This article is part of a series on Legend of the Galactic Heroes.

When Osamu Tezuka's most notable work began to appear in English for the first time thanks to Vertical, Inc., I compared Tezuka's status in the West to Walt Disney being known only for Snow White but not for any of the other work done either by him or his production house. Bringing Tezuka's work into English would close that gap, so such an effort mattered for the sake of history alone. But in talking about Tezuka's work, it was tempting to wax not just ecstatic but hagiographic, to see any Tezuka back in print as being above reproach and worthy only of discussion as a sacred artifact instead of as a living work with merits, flaws, and points of discussion.

Now we're faced with an analogous problem with Yoshiki Tanaka's Legend of the Galactic Heroes, a mammoth space-opera franchise that kicked off in Japan in 1979 and remained all but unknown, and untranslated, outside the country for decades. The sheer size of the franchise, and its sheer unavailability, created around it a mythic stature that would be hard for anything to live up to, or live down. With the first volume finally released in English thanks to VIZ's Haikasoru imprint, the challenge I've faced has been to bear all this in mind and not be intimidated by it — to think of LotGH as if it were something new and not something old. Most audiences won't have this problem; for them, ignorance might well be the better part of bliss, because they'll have the pleasure of discovering a good example of how a big story can also be, at heart, a simple and strong one. And they'll have the pleasure of discovering a good story, period.

Pick a side

The real heart of this first installment in Legend of the Galactic Heroes is not the struggle between a galactic empire and its upstart rebellion faction. That's the lead-in, the stuff on the back cover. The real story is a study in contrasts between two men, one from each side of the battle. One wants very badly to be good at war as a way to rise to the top of his society. The other wants very badly to only be just good enough at it to not have to fight at all. One is too ambitious to be anything but dangerous; the other is, to quote Robert A. Heinlein's famous formulation, too lazy to fail.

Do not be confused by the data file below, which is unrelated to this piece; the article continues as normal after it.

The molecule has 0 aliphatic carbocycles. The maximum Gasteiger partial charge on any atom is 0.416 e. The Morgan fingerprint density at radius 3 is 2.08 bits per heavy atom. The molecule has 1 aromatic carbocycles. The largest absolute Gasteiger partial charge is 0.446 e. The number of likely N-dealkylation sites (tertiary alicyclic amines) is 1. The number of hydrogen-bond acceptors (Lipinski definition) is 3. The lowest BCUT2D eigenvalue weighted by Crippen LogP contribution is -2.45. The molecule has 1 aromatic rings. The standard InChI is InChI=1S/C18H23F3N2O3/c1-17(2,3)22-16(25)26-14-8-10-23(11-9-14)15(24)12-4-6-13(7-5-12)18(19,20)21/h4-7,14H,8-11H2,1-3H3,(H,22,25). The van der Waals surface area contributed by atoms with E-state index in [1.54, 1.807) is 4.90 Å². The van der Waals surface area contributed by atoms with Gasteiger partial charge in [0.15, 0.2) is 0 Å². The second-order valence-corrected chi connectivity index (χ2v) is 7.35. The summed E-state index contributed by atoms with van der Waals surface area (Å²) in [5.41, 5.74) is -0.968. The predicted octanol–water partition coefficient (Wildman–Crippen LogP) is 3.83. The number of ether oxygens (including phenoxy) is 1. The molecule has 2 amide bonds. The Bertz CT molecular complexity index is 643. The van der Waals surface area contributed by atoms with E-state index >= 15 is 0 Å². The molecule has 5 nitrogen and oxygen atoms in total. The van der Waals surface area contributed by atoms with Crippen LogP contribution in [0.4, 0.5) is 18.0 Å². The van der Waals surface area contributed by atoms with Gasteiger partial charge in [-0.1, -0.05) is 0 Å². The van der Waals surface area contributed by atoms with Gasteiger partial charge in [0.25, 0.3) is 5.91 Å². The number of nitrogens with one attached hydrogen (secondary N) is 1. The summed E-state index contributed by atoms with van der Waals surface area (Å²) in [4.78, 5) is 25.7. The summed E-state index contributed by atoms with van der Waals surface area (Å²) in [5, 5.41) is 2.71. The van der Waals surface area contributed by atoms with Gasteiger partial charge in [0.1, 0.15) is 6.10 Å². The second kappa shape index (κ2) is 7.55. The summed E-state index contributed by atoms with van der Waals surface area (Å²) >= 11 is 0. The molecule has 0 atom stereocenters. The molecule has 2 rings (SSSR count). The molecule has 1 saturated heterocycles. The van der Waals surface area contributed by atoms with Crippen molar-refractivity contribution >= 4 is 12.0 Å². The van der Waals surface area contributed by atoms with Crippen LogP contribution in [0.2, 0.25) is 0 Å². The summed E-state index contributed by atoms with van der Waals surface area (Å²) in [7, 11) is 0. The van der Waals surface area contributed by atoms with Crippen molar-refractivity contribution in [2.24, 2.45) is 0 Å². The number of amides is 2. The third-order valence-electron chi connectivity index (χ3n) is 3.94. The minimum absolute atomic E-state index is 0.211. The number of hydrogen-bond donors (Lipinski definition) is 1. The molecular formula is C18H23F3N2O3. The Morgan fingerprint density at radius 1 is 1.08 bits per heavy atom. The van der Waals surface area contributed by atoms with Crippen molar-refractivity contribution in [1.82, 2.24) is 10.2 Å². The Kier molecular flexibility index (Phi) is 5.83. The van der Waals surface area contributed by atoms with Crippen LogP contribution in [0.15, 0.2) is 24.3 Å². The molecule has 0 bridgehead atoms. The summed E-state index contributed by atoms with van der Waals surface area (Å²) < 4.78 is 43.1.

The first of the two men in question is Reinhard von Lohengramm, admiral of the Galactic Empire. Military victory isn't enough for him. He wants to remake the empire in his vision, and install himself as its dictator. One glance at the aging and indifferent emperor on the throne is enough to convince him how much better things could be, if only he had the power to make it happen. The struggle looming with a breakaway faction of the Empire, the purportedly democratic Free Planets Alliance, may well provide him with just the excuse he needs to engage in the needed political maneuvering.

The other man, Yang Wen-li of the Alliance, is a military man himself, but a polar opposite to Reinhard. Yang's real interest is history, and his keen reading of how battles have played out since time immemorial gives him the perspective needed to turn a defeat into a mere rout, or a one-sided battle into a narrow victory. He knows the importance of supply lines and the dangers of meeting the enemy on their own turf, and only stays in a battle long enough to win or get out. War isn't really his game, anyway — he wants to find a way to take whatever battle happens to be looming and put a decisive end to it, so the young ward he's taken in can grow up without worrying about a draft.